Microsoft's (NASDAQ: MSFT ) recently announced Surface Pro 3, aimed at being the ultimate two-in-one device for productivity and for play, is set to go on sale in just a couple of days. Will Surface Pro 3, which Microsoft pitches as the "tablet that can replace your laptop," be a smash hit when it finally hits the shelves on June 20 or will it be a dud?
What do the reviews say?
To try to get a sense of how successful this product may be, let's take a look at a review from popular technology site Engadget. According to the review, the Surface Pro 3 is fast, thin, and light for the kind of punch it delivers, has a "gorgeous" display, and the keyboard can be propped up at a more comfortable angle than the original Surface Pro 2's keyboard allowed for.
But on the negative side, the keyboard is inferior to what a clamshell comes with (to add insult to injury, Microsoft charges consumers extra for it), it's uncomfortable to use on the lap (which really gets in the way of it being an effective laptop), and has "middling" battery life.
While Engadget praised it as Microsoft's "biggest and best tablet yet," the reviewer cautioned that it will need a better keyboard in order to actually fulfill its promise of replacing your laptop.
So, a decent tablet and a mediocre laptop? Sounds like a flop
While Apple's (NASDAQ: AAPL ) Tim Cook may have gotten some flak for pooh-poohing the idea of two-in-one notebook/tablet hybrids (going so far as to claim that such devices are akin to merging a toaster and a refrigerator), his wisdom is starting to begin to shine through as we continue to see more two-in-one devices hit the market.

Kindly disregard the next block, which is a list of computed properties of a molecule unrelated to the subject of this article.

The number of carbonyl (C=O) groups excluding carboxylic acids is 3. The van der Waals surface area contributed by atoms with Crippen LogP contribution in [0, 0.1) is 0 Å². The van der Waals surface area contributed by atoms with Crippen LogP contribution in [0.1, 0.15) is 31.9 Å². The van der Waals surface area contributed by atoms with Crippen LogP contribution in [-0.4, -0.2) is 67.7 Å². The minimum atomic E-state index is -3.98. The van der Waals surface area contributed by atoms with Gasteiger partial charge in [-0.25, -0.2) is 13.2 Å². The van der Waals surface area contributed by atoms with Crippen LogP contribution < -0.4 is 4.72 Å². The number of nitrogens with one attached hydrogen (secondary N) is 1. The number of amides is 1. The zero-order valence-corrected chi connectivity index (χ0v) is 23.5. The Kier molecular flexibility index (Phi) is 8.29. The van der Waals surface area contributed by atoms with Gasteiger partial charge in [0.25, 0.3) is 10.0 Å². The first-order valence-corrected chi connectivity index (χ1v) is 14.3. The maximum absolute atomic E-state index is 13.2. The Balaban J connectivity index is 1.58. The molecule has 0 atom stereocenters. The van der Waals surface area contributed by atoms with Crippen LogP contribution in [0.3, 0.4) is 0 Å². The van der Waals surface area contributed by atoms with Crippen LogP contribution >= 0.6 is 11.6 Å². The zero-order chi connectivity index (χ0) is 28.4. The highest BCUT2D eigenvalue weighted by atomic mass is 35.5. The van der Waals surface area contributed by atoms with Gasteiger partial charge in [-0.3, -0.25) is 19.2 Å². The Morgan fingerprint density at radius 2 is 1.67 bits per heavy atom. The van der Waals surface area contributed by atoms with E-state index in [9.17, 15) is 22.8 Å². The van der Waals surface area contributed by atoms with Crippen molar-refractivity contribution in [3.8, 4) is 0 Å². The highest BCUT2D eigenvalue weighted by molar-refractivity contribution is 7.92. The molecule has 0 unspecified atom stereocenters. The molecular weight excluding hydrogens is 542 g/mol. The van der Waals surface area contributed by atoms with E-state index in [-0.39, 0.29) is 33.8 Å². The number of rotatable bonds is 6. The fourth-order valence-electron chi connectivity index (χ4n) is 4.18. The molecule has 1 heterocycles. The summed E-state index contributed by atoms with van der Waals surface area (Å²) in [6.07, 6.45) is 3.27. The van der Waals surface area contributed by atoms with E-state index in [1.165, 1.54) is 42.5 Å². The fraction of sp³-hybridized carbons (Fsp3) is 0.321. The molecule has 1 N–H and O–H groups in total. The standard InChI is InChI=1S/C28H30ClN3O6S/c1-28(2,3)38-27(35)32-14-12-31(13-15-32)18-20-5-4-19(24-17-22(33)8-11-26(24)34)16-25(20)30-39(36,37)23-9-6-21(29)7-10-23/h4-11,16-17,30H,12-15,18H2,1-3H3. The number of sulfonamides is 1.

Whenever you have a device that tries to be multiple things, there will necessarily be trade-offs versus using tailor-made devices for particular usage models. For example, it's going to be very tough to beat an integrated keyboard with an external one that detaches in an integrated device.
Further, on the tablet side of things, there will be compromises as well, since a Surface Pro 3 sans keyboard is still not as slick and as usable as a pure tablet as something like an iPad Air or a Galaxy Tab S will be.
There's longer-term hope, though
That said, as processors improve, and as the hardware design teams at the various OEMs continue to experiment and try new things, the convergence will eventually start to make sense and such devices could in fact be the new mainstream.
To illustrate this, Intel's (NASDAQ: INTC ) prototype two-in-one based on its upcoming Broadwell chip called Llama Mountain looks to get very close to the "ideal" two-in-one design as many of the compromises on the tablet side of things go away (fans, potentially battery life, and so on).
Foolish bottom line
It won't be long now before the Surface Pro 3 gets released to the public and the initial "feel" for the demand for this device can be more broadly understood. Whether it'll be a flop or a winner -- well, that's anyone's guess.
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